Qua locus

Keeping both eyes on the long game.

A cute little question about coins


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Jack is tossing a fair coin. John believes in gambler’s luck, i.e. that if Jack has tossed more heads than tails so far then the next toss is more likely to be a tail. This way, in the long run things balance out. Jim knows that previous coin tosses have no effect on the next toss. John and Jim start betting with each other on the result of each coin toss. Who is likely to win more of the bets, John or Jim?

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Written by Christo Fogelberg

August 26, 02013 at 21:52

Posted in Puzzles

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6 Responses

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  1. Are they each betting the same amount on each toss?

    qwandor

    September 4, 02013 at 21:28

    • Unless they change their beliefs about gamblers luck I don’t think it will make any difference

      Christo Fogelberg

      September 5, 02013 at 22:35

      • Well, if they can change the amounts they are betting, then Jack can exploit John’s incorrect model to make a small profit.

        For example, suppose Jack happens to toss 4 heads in a row. Jim could then offer to bet $0.90 to John’s $1 that the next toss will also be a head. John believes a tail is much more likely so takes the bet. However, as each is equally likely, we would expect Jim to make a small profit on average.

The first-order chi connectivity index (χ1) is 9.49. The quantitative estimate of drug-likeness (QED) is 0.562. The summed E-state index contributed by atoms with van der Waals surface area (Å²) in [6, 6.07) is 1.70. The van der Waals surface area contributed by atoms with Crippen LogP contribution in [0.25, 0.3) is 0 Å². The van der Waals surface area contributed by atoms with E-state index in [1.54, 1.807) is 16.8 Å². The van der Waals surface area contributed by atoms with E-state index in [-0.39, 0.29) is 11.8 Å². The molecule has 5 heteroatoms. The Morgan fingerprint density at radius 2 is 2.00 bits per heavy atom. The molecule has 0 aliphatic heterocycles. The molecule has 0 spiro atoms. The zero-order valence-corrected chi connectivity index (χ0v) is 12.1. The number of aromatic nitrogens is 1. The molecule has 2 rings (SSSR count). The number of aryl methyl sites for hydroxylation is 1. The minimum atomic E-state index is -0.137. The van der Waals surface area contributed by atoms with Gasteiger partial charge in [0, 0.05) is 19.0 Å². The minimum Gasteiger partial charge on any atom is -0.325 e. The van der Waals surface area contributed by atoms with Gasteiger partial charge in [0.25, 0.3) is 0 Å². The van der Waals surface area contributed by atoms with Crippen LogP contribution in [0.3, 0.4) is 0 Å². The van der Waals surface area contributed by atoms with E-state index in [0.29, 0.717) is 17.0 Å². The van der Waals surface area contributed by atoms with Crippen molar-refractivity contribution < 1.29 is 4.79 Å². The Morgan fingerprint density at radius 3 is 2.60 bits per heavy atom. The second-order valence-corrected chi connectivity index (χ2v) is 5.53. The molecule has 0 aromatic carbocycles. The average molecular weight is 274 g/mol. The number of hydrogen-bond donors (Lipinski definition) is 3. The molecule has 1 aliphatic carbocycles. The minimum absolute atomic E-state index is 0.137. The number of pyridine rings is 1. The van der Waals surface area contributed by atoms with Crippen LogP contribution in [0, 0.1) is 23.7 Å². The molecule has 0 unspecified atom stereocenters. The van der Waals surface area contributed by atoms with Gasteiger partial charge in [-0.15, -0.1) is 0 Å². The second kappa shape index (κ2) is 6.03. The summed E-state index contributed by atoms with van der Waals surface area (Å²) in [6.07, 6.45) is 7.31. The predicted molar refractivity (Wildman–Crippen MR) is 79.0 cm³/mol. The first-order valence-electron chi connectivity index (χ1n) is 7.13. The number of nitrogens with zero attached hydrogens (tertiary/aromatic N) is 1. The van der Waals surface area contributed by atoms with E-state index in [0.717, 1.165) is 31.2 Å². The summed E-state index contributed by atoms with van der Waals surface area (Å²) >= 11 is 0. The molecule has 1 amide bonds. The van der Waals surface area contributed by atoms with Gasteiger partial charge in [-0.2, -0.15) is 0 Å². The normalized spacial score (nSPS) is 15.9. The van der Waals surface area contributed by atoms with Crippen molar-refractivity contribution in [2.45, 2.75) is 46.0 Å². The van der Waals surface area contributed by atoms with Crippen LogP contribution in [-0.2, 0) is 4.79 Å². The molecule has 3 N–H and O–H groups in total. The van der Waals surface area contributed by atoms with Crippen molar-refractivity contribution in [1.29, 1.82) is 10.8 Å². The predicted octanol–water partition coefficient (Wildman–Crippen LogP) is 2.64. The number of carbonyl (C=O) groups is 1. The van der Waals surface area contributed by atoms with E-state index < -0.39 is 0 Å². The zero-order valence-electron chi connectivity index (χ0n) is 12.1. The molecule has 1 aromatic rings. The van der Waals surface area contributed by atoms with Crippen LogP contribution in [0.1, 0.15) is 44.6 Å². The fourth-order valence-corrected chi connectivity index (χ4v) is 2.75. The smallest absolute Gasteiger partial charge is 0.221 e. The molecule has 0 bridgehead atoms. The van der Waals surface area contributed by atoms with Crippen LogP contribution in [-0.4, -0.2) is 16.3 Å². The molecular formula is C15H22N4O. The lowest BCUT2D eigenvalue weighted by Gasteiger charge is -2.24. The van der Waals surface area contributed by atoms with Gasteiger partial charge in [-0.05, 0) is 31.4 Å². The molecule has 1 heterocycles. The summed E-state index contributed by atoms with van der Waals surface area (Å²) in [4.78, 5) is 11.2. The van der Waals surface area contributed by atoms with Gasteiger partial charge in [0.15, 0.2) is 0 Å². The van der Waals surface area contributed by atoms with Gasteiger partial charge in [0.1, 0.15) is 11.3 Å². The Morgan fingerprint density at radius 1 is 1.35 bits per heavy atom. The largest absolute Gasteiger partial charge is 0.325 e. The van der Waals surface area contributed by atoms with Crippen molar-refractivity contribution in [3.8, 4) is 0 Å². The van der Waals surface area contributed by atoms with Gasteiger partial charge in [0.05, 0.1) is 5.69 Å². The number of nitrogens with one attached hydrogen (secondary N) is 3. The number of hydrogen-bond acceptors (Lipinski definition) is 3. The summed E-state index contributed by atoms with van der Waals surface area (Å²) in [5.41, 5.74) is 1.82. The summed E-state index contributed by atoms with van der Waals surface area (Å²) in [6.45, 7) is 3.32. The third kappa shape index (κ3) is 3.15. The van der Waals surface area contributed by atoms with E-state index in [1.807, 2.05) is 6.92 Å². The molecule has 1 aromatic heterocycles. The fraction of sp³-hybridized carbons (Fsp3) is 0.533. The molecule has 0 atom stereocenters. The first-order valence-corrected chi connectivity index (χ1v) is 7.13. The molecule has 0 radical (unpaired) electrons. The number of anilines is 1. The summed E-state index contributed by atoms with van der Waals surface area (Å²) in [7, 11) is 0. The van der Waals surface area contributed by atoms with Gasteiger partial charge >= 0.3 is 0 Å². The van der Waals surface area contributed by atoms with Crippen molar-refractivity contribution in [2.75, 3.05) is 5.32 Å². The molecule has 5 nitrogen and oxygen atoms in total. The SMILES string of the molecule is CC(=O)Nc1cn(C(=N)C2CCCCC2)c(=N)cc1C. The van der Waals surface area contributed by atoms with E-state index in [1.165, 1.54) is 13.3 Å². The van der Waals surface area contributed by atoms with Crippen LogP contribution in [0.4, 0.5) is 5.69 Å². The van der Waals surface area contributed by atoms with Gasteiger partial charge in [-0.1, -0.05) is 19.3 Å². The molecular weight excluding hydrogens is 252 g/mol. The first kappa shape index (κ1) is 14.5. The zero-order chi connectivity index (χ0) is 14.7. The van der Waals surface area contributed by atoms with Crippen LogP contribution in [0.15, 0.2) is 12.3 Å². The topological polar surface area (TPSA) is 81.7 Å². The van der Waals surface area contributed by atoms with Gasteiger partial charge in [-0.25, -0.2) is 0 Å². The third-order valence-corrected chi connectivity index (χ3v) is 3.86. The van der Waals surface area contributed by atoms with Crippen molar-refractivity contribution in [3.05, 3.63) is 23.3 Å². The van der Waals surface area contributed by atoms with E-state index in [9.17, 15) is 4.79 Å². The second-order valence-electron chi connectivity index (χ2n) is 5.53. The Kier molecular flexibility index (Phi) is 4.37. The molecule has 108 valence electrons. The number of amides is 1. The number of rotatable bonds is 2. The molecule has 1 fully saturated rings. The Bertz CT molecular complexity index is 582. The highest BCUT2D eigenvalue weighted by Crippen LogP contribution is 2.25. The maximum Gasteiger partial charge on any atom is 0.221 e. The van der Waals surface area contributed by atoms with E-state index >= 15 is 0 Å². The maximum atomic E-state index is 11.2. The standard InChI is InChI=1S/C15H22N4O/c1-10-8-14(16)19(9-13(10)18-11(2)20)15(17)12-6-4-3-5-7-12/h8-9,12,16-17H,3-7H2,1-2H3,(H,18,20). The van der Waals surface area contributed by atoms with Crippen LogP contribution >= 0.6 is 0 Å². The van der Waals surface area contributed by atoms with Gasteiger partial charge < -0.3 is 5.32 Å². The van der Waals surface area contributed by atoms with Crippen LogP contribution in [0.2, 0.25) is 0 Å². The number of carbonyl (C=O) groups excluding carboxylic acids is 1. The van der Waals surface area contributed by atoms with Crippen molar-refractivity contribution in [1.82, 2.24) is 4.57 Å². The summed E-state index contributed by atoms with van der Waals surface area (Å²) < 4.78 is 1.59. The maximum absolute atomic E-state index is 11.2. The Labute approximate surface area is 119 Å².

qwandor

        September 5, 02013 at 22:53

      • You’re right – silly of me to miss that!

        Christo Fogelberg

        September 9, 02013 at 21:48

      • On the other hand, the question you actually asked was who is likely to win more bets rather than who is likely to make money, so perhaps I am misunderstanding. If we are only interested in the number of bets won, then I would expect them both to win the same number in the long term, as their beliefs do not affect the behaviour of the coin.

        qwandor

        September 10, 02013 at 12:36

      • Yeah, that’s it. Intuitively, it would seem that having knowledge about another person’s bias should enable you to outguess them (and you could with adaptive betting, like you point out). It’s really interesting to me that sometimes a bias about randomness cannot be exploited in the same way.

        Christo Fogelberg

        September 11, 02013 at 21:07


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